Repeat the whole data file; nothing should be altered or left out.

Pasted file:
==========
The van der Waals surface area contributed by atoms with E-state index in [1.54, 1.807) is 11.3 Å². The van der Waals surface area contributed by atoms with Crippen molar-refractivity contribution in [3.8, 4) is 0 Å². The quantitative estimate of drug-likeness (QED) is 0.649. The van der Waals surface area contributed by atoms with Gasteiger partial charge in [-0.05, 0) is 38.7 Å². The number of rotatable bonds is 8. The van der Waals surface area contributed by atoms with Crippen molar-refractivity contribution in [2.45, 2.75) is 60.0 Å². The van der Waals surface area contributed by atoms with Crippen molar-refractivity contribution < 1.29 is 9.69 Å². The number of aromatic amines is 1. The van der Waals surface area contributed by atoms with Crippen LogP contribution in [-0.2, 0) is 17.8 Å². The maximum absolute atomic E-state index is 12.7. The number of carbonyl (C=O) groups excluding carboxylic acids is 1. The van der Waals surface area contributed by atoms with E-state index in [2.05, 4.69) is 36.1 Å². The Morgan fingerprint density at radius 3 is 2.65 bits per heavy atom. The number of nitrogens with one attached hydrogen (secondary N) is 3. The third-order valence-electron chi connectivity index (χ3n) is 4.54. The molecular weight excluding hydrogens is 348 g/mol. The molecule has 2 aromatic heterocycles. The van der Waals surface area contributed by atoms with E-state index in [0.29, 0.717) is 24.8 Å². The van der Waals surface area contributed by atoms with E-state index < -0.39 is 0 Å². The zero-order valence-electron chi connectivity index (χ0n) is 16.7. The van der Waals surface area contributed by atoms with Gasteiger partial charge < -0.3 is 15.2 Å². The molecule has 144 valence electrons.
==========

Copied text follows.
The van der Waals surface area contributed by atoms with E-state index in [1.54, 1.807) is 11.3 Å². The van der Waals surface area contributed by atoms with Crippen molar-refractivity contribution in [3.8, 4) is 0 Å². The quantitative estimate of drug-likeness (QED) is 0.649. The van der Waals surface area contributed by atoms with Gasteiger partial charge in [-0.05, 0) is 38.7 Å². The number of rotatable bonds is 8. The van der Waals surface area contributed by atoms with Crippen molar-refractivity contribution in [2.45, 2.75) is 60.0 Å². The van der Waals surface area contributed by atoms with Crippen molar-refractivity contribution < 1.29 is 9.69 Å². The number of aromatic amines is 1. The van der Waals surface area contributed by atoms with Crippen LogP contribution in [-0.2, 0) is 17.8 Å². The maximum absolute atomic E-state index is 12.7. The number of carbonyl (C=O) groups excluding carboxylic acids is 1. The van der Waals surface area contributed by atoms with E-state index in [2.05, 4.69) is 36.1 Å². The Morgan fingerprint density at radius 3 is 2.65 bits per heavy atom. The number of nitrogens with one attached hydrogen (secondary N) is 3. The third-order valence-electron chi connectivity index (χ3n) is 4.54. The molecular weight excluding hydrogens is 348 g/mol. The molecule has 2 aromatic heterocycles. The van der Waals surface area contributed by atoms with E-state index in [0.29, 0.717) is 24.8 Å². The van der Waals surface area contributed by atoms with E-state index < -0.39 is 0 Å². The zero-order valence-electron chi connectivity index (χ0n) is 16.7. The van der Waals surface area contributed by atoms with Gasteiger partial charge < -0.3 is 15.2 Å². The molecule has 144 valence electrons.